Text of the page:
It looked like the real thing but it was all practice on the grounds of the National Museum of the U.S. Air Force on Thursday.
The scenario: A tornado overturned a yellow school bus standing on its side in a museum parking lot. Dozens of people were stretched out on the ground, injured and waiting for help, while firefighters, police and emergency medical technicians scramble.
An injured woman ran frantically and screamed, “I want my baby, I want him now” as she charged and struggled to break free of two police officers’ grip.
A man sprawled out in the branches of a pine tree moaned in pain.
The volunteers’ acting and realistic-looking injuries were meant to test how first responders react.
Wright-Patterson was in the midst of a weeklong exercise to evaluate how well military and civilian employees handle scenarios as varied as an incident of air piracy to how to deal with mass casualties, according to base Deputy Fire Chief Tracy Young.
“You have to create a level of realism” to develop an instinctive reaction in first responders, Young said. “ … You can only learn so much from a text book.”
The scenario wasn’t far from reality. Last June, a sudden summer storm with high winds raked the grounds of the museum just before festivities began at Freedom’s Call Military Tattoo which draws a crowd of tens of thousands. The storm injured 16 attendees, six of whom were taken to area hospitals, and strong winds tilted a metal support column for a performance stage.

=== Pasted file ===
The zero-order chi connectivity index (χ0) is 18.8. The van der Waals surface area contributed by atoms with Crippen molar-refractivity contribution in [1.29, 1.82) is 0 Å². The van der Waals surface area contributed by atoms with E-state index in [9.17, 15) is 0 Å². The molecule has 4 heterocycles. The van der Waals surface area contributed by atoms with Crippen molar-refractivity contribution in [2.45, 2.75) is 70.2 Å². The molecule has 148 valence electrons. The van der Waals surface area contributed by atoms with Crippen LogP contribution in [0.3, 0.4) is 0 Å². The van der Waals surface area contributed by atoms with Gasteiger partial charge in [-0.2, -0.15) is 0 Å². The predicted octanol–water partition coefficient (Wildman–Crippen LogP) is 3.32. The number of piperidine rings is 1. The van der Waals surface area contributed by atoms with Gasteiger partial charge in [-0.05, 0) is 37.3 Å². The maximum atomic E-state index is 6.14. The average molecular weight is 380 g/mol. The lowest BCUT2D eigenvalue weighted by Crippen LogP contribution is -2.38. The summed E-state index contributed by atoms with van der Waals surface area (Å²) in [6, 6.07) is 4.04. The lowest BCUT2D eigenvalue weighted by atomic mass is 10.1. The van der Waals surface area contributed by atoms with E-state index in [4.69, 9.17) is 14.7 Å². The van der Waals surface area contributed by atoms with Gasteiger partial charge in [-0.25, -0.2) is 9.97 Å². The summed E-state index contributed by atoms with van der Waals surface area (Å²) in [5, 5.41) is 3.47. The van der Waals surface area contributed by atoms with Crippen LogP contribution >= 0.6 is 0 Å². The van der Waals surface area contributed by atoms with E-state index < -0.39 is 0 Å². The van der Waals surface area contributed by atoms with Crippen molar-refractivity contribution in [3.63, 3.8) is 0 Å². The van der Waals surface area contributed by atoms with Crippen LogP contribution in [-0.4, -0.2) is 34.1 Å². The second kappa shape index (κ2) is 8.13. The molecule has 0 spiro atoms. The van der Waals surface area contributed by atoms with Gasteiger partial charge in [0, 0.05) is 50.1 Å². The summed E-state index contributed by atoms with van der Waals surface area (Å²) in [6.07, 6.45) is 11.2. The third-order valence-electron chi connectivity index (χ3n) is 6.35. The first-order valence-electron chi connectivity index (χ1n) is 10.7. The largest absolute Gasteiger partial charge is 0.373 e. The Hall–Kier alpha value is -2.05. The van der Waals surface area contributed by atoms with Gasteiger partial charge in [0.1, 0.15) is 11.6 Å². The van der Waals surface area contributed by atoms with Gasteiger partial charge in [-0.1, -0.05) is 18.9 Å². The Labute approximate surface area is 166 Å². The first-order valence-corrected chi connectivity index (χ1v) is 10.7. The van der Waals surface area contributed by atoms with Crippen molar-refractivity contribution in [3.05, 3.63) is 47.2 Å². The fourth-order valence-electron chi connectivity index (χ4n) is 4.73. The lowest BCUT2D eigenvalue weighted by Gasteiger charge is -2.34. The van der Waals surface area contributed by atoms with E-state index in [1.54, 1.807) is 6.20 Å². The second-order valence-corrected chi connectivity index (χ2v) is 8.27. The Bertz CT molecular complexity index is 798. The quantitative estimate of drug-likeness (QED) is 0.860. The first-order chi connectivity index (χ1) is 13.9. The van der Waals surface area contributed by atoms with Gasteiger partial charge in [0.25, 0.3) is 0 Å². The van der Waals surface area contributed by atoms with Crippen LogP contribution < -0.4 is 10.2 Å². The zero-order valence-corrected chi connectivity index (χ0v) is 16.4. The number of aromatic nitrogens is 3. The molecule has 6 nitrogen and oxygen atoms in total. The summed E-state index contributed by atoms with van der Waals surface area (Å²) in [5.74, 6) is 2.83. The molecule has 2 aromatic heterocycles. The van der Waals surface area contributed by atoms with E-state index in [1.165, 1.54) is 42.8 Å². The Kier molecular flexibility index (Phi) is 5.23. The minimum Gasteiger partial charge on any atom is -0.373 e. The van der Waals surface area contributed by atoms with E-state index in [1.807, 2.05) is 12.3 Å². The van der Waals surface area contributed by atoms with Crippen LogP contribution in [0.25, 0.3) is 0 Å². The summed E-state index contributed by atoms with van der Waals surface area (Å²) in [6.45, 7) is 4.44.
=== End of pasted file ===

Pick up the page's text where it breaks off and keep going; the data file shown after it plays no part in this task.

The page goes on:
Young said responders learned lessons from that experience and practice frequently to prepare for emergencies.
Staci Scearce, 46, an Air Force Materiel Command civilian employee, played the role of an injured woman screaming for her child trapped under the bus.
“When you talk about my kids, or my grandkids, get out of my way,” she later joked.
She sported a fake bloody gash on her left arm. A 29-year employee and veteran of four base exercises had this time struggled with two police officers who tackled her. They briefly handcuffed her hands behind her back. “They asked me to give some of them a hard time,” she said. “That’s what I did.”
Air Force 2nd Lt. Robert Edwards, 23, a National Air and Space Intelligence geospatial analysis officer, wore the same camouflage uniform he had as a member of the cadet corps at Virginia Tech, the site where a gunman killed 33 people in April 2007. Edwards said what happened at his alma mater was a contributing factor to why he volunteered for the exercise.
“Naturally, readiness and emergency preparedness means a lot to me coming from Virginia Tech,” he said. “Getting ready for emergencies and practicing like you play means something to me.”